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Treatment of Kidney Tumors in Austria

Univ.-Prof. Priv.-Doz. Dr. Mesut Remzi

Medical fields:
Urology

Expertise and experience in the field of kidney preservation and partial kidney resection have brought patients from all over the world to Döbling Private Hospital in the past.

Prof. Remzi, who is particularly at risk of developing a kidney tumor?

Renal cell carcinoma affects men to a greater extent. Certain forms, such as angiomyolipoma (a benign kidney tumor), are also more common in women. Risk factors for renal cell carcinoma include genetic factors, high blood pressure, smoking and gender. It is most common in the 50 to 55 age group.

How is the kidney tumor diagnosed and are there preventive medical check-ups for early detection?

Today, in the majority of cases, kidney tumors are detected as an incidental finding during other examinations. The tumor is often discovered during an abdominal CT scan, which does not always allow for an exact diagnosis and therapy planning. It is then important to get an accurate diagnosis. It takes a lot of experience to assess the tumor correctly. Four-phase CT or MRI of the kidneys are used as examination methods for diagnosis. A general staging (examination of the lungs as well) is also important. A PET-CT has a low value in renal cell carcinoma and is rarely used.

There is no classic preventive or early detection, but regular urological check-ups including renal sonography are recommended.

How is the tumor treated?

The most important and decisive measure in the treatment of kidney cancer is surgery. The aim of the operation is to completely remove the tumor and thus cure the disease. Cure can be achieved by surgery as long as the tumor is locally limited to the kidney. In addition, minimally invasive techniques are advantageous because blood loss, hospital stays, wound healing disorders and pain are significantly lower. The goal is usually to save the kidney affected by the tumor. The experience of the urologist is crucial for this decision. Our experience in kidney surgery is more than 1000 surgical cases.

Why is kidney surgery such a complex field?

Operations on the kidneys require a lot of experience, since you have to operate “against the clock”, so to speak. Because the kidney is cut off from the blood supply, the surgeon only has a limited time window to remove the tumor and reconstruct everything. It takes a lot of practice to do this in the given time. There are also numerous surgical tricks to avoid or minimize the pinching phase of the kidney.

Radical nephrectomy used to be the gold standard in the treatment of all renal cell carcinomas. Today, the preservation of the kidney is a goal wherever possible. In which cases does this work?

In the vast majority of cases it is now possible to preserve kidneys, except in the case of very advanced stages. Whether it makes sense to preserve the kidney is discussed with the patient on a case-by-case basis and can be achieved in the majority of cases. A minimally invasive (laparoscopic) approach is usually also possible.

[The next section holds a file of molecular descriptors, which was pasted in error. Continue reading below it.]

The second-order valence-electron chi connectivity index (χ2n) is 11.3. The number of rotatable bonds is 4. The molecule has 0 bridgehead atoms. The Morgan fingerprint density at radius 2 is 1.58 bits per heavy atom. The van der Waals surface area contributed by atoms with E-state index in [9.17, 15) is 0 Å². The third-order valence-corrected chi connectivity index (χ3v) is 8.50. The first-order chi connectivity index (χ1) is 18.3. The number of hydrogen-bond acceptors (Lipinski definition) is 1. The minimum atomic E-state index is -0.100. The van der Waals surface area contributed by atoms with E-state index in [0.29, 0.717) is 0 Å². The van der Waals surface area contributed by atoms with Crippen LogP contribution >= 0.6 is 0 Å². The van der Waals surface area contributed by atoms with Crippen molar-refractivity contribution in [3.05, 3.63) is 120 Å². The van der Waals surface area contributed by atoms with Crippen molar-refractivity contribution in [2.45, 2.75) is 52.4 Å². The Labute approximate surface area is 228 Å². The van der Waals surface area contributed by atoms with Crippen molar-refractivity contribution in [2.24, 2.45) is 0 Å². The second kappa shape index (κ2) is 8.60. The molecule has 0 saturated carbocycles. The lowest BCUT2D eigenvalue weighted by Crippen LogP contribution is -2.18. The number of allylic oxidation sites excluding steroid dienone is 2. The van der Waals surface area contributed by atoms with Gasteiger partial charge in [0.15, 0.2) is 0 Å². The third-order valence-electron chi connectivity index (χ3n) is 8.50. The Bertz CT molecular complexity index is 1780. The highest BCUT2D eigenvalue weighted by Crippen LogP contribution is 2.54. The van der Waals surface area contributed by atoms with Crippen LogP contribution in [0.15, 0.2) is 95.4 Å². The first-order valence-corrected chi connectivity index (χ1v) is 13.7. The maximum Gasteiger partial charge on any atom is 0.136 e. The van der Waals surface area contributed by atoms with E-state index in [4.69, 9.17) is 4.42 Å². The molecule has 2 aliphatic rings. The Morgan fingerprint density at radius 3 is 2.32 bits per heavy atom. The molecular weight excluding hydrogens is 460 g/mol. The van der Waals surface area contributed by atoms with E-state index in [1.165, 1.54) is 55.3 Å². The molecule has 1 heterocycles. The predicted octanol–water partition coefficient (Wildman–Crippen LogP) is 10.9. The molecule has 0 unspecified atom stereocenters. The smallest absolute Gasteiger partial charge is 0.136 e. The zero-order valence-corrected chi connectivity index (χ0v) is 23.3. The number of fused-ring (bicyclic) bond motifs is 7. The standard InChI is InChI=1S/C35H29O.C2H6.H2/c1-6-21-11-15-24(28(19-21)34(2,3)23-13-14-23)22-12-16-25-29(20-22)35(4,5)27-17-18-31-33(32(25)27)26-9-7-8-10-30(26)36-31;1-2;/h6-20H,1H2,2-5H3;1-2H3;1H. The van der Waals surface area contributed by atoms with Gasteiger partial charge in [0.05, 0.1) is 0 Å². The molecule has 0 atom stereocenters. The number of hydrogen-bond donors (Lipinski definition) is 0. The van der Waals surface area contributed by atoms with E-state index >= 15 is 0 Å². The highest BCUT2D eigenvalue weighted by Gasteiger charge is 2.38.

When can an operation be performed minimally invasive and what are the advantages over open surgery?

Whether a minimally invasive operation is possible depends primarily on the expertise of the surgeon. We can already operate on up to 90% of presented cases using minimally invasive methods. This applies both in the case of surgery with kidney preservation and in the case of kidney removal. The advantages are in the lower morbidity of the operation, less pain, less blood loss, faster convalescence, fewer wound healing disorders and faster hospital stays.

How long is the usual hospital stay after the operation and how long is the rehabilitation?

The hospital stay lasts 3-5 days. Patients usually recover relatively quickly and can soon go about their normal everyday activities. In general, however, physical rest is necessary, and you should not do any sport for 4 weeks, this applies above all to the kidney-sparing operation.

How does the therapy continue after the operation?

As a rule, the operation is curative, i.e. no further therapy is required. What is new for high-risk patients is the possibility of adjuvant (=supportive) immunotherapy, but this data is still under discussion due to more recent findings and must be discussed individually. As a rule, however, no further therapy such as chemotherapy is required.

What advantages does the Döbling Private Hospital offer for the diagnosis and treatment of kidney tumors?

In the Döbling Private Hospital, we have the most modern operating rooms available, which allow the use of innovative, gentle surgical methods. The therapeutic approach is always individually tailored to the patient, who is advised with great sensitivity and at eye level.

Due to the flexible organization, there are hardly any waiting times for either diagnostics or operations. Döbling Private Hospital has a large network of top specialists. Interdisciplinary treatment by experienced specialists is essential, especially in the treatment of oncological diseases. Patients receive continuous care from their treating physician, who acts as their point of contact throughout the treatment cycle.


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